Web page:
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Daylight saving time

 
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Anyone feel sleepy? I am not made for time zone travelling and it takes me at least a week to get used to the new schedule. Thank got I do not have fixed working hours, the first week I am just half an hour later or half an hour earlier in winter time. Next week I'll probably be on 'old clock time' again. In vacation times, I refuse to travel out of my time zone too.

Yawn....

Did you guys had to adjust the time yet?
 
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Does it take you a whole week, just for one hour difference?

In the EU, the switch from wintertime to summertime happens on the last Sunday in March, when the clock jumps from 1:59 AM to 3:00 AM.

In the USA (at least on the east coast) it's two weeks earlier. There are differences between states, and I think some states don't have daylight savings at all.
 
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I loathe the changing of the clocks!

Pick one (I prefer DST, not being a morning person) and just keep it there!
 
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Does it take you a whole week, just for one hour difference?


For some it never happens. For instance cows. They have a cycle when they need to give a milk and they don't give a sh* about any watch adjustments. Nor within a week nor month. I have heard from the farmers that it does no good for animals.

For the small children/baby's it is also not good.
 
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I do quite a bit of travelling, so adjusting for an hour is barely a hiccup...

Heck, one year I went through multiple DST changes. Was in London and NYC, and got an hour back twice (a few weeks apart) ...

Henry
 
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Jesper de Jong wrote:Does it take you a whole week, just for one hour difference?.



No it takes me two weeks, not one. Sorry! I cannot help it. The good side of the coin is that I do not need an alarmclock, when I am adjusted to a time, I always wake up before the alarm clock goes off.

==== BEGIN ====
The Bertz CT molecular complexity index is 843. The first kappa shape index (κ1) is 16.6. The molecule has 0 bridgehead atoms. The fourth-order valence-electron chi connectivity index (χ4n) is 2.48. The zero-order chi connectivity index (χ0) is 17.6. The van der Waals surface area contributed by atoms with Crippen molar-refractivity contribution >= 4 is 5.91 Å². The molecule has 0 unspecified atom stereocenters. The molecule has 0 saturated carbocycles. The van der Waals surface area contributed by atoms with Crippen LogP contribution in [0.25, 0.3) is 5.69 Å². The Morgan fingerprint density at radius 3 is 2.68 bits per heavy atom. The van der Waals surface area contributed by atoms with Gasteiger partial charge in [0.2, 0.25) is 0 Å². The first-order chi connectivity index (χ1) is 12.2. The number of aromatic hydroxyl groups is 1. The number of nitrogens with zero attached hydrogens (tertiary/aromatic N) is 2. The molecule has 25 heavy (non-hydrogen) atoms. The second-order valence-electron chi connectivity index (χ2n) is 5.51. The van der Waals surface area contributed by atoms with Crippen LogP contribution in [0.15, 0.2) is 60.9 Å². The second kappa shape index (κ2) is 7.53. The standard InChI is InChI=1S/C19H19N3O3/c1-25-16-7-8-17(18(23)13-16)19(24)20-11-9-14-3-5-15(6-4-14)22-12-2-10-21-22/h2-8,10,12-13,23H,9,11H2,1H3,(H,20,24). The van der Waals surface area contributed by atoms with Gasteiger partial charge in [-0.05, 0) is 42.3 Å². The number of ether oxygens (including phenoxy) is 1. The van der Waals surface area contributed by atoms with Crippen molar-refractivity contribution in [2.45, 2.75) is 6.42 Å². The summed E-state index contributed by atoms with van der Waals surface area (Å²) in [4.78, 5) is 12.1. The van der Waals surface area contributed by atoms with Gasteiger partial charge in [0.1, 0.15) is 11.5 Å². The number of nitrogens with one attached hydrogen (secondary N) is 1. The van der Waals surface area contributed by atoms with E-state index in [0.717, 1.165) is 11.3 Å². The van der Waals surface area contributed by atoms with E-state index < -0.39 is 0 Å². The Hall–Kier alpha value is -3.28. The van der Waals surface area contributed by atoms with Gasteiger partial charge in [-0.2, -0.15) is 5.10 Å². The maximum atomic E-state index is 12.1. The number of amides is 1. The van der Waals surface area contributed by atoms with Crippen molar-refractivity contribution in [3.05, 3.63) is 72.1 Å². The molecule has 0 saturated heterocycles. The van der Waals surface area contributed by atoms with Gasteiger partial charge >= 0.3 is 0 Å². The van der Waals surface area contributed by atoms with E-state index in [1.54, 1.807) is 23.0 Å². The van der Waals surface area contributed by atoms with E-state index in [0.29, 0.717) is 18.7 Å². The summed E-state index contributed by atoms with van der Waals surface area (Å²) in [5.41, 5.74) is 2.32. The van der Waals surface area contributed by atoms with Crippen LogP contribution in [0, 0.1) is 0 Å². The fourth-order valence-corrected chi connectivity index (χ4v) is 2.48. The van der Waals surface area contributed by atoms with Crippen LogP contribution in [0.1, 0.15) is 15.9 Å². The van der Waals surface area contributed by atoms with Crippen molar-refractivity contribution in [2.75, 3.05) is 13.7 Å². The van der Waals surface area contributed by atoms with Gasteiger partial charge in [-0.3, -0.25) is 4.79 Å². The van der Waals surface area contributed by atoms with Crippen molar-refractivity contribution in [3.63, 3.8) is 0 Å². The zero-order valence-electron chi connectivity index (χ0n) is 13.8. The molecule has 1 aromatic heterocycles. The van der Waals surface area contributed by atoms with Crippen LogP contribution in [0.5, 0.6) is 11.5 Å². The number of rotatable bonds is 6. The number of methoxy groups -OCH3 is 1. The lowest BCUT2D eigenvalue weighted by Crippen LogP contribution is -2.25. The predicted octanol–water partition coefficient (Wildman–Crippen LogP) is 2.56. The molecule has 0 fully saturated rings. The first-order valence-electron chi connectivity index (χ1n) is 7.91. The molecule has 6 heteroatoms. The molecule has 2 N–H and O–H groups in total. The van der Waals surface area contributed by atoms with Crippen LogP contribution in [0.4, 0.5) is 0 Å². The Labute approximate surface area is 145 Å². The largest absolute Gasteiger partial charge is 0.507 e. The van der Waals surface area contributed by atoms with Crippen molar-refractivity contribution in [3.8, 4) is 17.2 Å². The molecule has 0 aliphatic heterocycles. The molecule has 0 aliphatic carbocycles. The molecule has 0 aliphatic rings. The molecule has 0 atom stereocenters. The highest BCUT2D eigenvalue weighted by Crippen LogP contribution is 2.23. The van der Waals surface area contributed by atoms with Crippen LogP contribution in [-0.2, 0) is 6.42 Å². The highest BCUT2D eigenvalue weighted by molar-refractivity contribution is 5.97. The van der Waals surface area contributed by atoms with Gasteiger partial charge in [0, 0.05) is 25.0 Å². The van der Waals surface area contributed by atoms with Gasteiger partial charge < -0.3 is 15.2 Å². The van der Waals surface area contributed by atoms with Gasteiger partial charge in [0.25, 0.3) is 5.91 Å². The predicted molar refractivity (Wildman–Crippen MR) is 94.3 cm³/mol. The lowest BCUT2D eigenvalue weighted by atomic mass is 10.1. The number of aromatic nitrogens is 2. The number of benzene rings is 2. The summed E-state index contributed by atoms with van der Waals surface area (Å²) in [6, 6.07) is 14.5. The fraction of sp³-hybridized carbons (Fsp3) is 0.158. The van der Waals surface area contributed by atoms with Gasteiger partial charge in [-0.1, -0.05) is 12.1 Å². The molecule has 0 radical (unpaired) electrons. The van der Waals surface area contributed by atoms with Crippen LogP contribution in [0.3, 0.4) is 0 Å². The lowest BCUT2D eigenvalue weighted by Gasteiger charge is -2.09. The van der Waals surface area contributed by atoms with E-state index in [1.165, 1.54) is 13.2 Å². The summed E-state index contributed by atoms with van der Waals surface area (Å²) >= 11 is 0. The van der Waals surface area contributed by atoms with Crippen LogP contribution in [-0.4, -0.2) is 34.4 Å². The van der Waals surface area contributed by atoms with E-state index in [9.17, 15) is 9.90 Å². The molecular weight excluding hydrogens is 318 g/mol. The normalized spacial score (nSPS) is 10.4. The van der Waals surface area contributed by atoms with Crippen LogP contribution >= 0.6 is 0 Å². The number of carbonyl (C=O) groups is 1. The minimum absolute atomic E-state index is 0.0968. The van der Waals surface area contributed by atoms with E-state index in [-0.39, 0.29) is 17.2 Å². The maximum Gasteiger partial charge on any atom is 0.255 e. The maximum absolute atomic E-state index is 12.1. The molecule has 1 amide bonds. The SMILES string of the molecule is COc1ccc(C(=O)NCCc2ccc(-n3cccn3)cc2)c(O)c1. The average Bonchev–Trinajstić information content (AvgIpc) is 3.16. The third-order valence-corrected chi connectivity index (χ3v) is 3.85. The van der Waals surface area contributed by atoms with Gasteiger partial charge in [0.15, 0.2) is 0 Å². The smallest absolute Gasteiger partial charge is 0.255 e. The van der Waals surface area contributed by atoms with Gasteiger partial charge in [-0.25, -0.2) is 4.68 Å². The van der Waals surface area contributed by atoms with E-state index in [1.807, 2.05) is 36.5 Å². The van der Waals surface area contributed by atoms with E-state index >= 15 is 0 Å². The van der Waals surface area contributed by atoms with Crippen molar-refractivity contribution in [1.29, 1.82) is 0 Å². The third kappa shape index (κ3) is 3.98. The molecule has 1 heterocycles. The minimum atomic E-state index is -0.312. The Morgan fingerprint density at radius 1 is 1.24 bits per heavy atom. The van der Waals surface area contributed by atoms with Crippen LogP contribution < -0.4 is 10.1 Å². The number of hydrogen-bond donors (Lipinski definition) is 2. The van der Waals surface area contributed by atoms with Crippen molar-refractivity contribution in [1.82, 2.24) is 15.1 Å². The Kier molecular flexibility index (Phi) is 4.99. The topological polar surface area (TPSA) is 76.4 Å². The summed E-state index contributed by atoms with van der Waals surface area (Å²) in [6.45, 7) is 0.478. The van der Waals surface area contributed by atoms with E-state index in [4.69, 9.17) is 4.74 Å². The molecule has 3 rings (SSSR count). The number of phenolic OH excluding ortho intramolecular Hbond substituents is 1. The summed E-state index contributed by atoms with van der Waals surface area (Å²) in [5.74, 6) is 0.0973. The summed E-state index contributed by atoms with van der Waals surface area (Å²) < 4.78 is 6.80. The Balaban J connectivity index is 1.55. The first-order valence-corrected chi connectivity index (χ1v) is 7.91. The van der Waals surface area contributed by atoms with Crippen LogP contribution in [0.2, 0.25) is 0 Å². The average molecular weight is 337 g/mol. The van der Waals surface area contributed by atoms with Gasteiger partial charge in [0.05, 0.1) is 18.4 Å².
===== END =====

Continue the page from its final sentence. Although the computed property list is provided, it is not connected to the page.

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I didn't even notice. I was at my girlfriend's place for the weekend, and she doesn't have any clocks in her house. Our phones updated automatically, and when I got back home my housemates and colleagues had changed the clocks in my house and office.

I think it's a pretty stupid concept, but I don't have strong feelings about repealing it.
 
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Bear Bibeault wrote:. . . just keep it there!

We did, in 1968‑1971. It was dreadful; if your working hours were longer than school hours, you didn't see daylight on a working day in December. November and January were hardly better.
 
Jan de Boer
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Campbell Ritchie wrote:

Bear Bibeault wrote:. . . just keep it there!

We did, in 1968‑1971. It was dreadful; if your working hours were longer than school hours, you didn't see daylight on a working day in December. November and January were hardly better.



At our latitude you will have that every year, regardless of daylight saving time or not.
 
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Does tha tmean you get up the same time 7 days a week? My sleep time and dinner time vary enough across the week that an hour is nothing.

Even the three hours across the continental US isn't a big deal. But I have a systemfor that.
 
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Jan de Boer wrote:. . . At our latitude you will have that every year, regardless of daylight saving time or not.

What latitude are you? I am about 54°. I was about 51° in 1968‑71. At latitudes above about 60° there are such short daylight hours in winter that nothing will make any difference. You get the same effects in north and south latitudes, in one case in December in the other case in June.
 
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About 20 years ago I worked for Unisys in Milton Keynes (in England). I worked in a workshop fixing ATM's and the workshop was right in the centre of the building with no external windows. During the Winter months you could go days without seeing sunlight unless you went outside at lunch time. We used to know if it was raining because the drain pipes ran down through the shop.

It sounds horrible, but it was a fun job.
 
Campbell Ritchie
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I can remember when Milton Keynes was a little village; that was long before Unisys were there.
 
Jan de Boer
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Jeanne Boyarsky wrote:Does that mean you get up the same time 7 days a week?



Yes. Even during the weekend or when I have a few days off.
 
Jan de Boer
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Campbell Ritchie wrote:What latitude are you?



52

But maybe my working days are longer!
 
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when I worked in Oregon, during the winter, sometimes I would arrive in the dark, and leave in the dark
 
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